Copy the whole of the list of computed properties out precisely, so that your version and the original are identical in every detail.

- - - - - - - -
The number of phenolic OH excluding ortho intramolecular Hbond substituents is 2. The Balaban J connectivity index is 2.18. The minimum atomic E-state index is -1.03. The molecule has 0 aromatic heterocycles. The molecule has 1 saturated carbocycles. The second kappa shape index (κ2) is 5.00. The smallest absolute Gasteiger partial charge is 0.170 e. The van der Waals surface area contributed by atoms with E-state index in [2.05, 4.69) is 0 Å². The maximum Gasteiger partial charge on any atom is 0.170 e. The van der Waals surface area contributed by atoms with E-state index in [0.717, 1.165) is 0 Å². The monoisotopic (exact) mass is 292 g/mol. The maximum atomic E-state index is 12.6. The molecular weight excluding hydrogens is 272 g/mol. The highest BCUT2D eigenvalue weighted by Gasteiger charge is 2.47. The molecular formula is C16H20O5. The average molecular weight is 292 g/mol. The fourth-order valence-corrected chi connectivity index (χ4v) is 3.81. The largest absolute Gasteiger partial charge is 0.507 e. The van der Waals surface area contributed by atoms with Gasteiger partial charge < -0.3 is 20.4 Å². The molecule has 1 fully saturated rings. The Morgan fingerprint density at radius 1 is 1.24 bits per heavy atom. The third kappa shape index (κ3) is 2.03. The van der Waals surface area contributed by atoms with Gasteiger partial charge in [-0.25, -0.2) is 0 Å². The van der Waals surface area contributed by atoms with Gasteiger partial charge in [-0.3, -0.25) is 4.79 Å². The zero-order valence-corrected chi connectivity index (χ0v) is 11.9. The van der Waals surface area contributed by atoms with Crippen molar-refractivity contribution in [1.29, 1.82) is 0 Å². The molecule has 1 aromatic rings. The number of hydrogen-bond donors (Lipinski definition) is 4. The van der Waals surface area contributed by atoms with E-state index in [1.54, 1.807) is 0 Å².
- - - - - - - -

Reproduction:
The number of phenolic OH excluding ortho intramolecular Hbond substituents is 2. The Balaban J connectivity index is 2.18. The minimum atomic E-state index is -1.03. The molecule has 0 aromatic heterocycles. The molecule has 1 saturated carbocycles. The second kappa shape index (κ2) is 5.00. The smallest absolute Gasteiger partial charge is 0.170 e. The van der Waals surface area contributed by atoms with E-state index in [2.05, 4.69) is 0 Å². The maximum Gasteiger partial charge on any atom is 0.170 e. The van der Waals surface area contributed by atoms with E-state index in [0.717, 1.165) is 0 Å². The monoisotopic (exact) mass is 292 g/mol. The maximum atomic E-state index is 12.6. The molecular weight excluding hydrogens is 272 g/mol. The highest BCUT2D eigenvalue weighted by Gasteiger charge is 2.47. The molecular formula is C16H20O5. The average molecular weight is 292 g/mol. The fourth-order valence-corrected chi connectivity index (χ4v) is 3.81. The largest absolute Gasteiger partial charge is 0.507 e. The van der Waals surface area contributed by atoms with Gasteiger partial charge < -0.3 is 20.4 Å². The molecule has 1 fully saturated rings. The Morgan fingerprint density at radius 1 is 1.24 bits per heavy atom. The third kappa shape index (κ3) is 2.03. The van der Waals surface area contributed by atoms with Gasteiger partial charge in [-0.25, -0.2) is 0 Å². The van der Waals surface area contributed by atoms with Gasteiger partial charge in [-0.3, -0.25) is 4.79 Å². The zero-order valence-corrected chi connectivity index (χ0v) is 11.9. The van der Waals surface area contributed by atoms with Crippen molar-refractivity contribution in [1.29, 1.82) is 0 Å². The molecule has 1 aromatic rings. The number of hydrogen-bond donors (Lipinski definition) is 4. The van der Waals surface area contributed by atoms with E-state index in [1.54, 1.807) is 0 Å².